Eveline de Klerk
Swakopmund-Teenagers have praised the Star for life (SFL) organisation for creating a youth-friendly environment to discuss issues such as teenage pregnancy, HIV infections and career guidance.
According to the teenagers, topics such teenage pregnancy and HIV are taboo in many households, while others felt that despite there being communication channels they would most likely not discuss such issues with their parents. The organisation took 92 teenagers and nine guidance teachers on an informative peer educators camp last week in Swakopmund. The interactive camp was attended by teenagers from Ohangwena, Otjozondjupa, Hardap and //Kharas regions for them to gain much needed knowledge on issues affecting their everyday lives.
The aim of the camp was also to enrich learners with life skills, empower them to be great leaders and for them to have well-rounded knowledge in comprehensive sexual education and other social issues pertaining to the health of young people.
The uniqueness of the camp, according to the learners, was that they could speak about teenage pregnancies, HIV and Aids, peer pressure and career guidance without feeling intimidated.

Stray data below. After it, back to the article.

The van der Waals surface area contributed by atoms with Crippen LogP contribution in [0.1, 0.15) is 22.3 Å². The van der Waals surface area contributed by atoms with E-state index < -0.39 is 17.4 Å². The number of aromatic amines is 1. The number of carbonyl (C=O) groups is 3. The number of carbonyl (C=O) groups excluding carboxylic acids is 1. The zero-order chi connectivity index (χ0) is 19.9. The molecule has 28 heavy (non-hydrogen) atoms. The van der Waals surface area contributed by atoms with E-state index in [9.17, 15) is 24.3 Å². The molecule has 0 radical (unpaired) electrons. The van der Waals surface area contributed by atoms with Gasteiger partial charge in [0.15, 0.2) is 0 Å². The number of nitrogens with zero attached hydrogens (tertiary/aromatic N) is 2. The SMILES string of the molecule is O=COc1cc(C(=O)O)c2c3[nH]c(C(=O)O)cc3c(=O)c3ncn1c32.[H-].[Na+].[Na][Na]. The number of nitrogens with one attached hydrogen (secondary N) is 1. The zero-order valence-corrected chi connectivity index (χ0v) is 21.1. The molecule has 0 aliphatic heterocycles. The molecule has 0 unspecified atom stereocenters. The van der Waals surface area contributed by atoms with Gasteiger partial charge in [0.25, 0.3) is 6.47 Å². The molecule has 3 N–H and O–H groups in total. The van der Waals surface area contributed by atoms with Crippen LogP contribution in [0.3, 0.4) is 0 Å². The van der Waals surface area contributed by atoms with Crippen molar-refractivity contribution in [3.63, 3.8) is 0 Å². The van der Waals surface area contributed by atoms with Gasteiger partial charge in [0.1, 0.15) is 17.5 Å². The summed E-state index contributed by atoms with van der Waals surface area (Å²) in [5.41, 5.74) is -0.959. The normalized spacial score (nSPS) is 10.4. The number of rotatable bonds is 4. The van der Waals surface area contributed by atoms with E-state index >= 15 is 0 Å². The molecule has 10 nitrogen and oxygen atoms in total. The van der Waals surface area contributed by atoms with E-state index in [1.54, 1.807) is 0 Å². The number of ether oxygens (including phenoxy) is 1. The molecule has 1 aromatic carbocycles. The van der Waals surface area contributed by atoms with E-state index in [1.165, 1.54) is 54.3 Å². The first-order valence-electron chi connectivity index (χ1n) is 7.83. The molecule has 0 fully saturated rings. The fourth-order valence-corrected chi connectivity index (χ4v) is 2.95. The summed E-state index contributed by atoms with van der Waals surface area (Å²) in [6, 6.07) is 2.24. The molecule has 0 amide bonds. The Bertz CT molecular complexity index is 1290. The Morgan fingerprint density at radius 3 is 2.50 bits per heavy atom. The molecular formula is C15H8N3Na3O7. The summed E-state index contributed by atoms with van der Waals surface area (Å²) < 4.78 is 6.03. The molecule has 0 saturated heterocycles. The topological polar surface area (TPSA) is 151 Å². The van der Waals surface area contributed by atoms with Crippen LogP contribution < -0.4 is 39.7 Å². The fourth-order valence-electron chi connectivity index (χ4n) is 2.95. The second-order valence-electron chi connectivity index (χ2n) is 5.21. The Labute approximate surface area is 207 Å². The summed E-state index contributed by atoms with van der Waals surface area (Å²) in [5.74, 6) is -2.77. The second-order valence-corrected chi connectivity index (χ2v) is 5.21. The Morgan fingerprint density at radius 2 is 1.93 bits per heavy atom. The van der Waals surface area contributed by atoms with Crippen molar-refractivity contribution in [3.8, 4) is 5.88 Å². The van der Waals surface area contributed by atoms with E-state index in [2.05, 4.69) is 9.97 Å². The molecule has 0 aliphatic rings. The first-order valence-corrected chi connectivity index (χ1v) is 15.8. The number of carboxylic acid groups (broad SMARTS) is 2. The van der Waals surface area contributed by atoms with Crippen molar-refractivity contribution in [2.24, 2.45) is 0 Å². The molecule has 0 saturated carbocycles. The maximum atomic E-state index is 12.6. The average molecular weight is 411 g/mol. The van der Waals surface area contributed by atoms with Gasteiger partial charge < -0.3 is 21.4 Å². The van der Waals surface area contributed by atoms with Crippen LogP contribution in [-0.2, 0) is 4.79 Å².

Iyaloo Hamutenya told New Era she appreciated the fact that the life coaches who gave the much-needed insight on social issues they face were young adults themselves.
“I think the highlight of the trip for me was that I could speak to someone that understands exactly what I am going through. I don’t think that we would have been so comfortable with teenage pregnancies, HIV and Aids and sex if our life coaches were older adults. Where I come from I cannot discuss such issues with my parents or elder sisters,” she said.
According to life skills coach Christine Joao, the idea of the organisation is to provide especially school-going young people with enough knowledge to make well-informed decisions through school-based life skills programmes to prevent and reduce the risk of new HIV infections among the youth.
“We use a very holistic approach through the means of young adults to deal with the youth as this type of approach creates a very friendly, open avenue and interactive environment for us to get the message across.”
She explained that those who attended the camp are now required to go back to their various schools and share the knowledge gained with their peers.
SFL is a non-profit organisation based in Namibia, South Africa and Sweden. It was launched in 2007 as a school-based HIV and AIDS prevention programme that provides young people with information that will motivate them to make informed decisions and help reduce the risk of new HIV infections. SFL uses a holistic approach to address social issues and psychological and educational problems.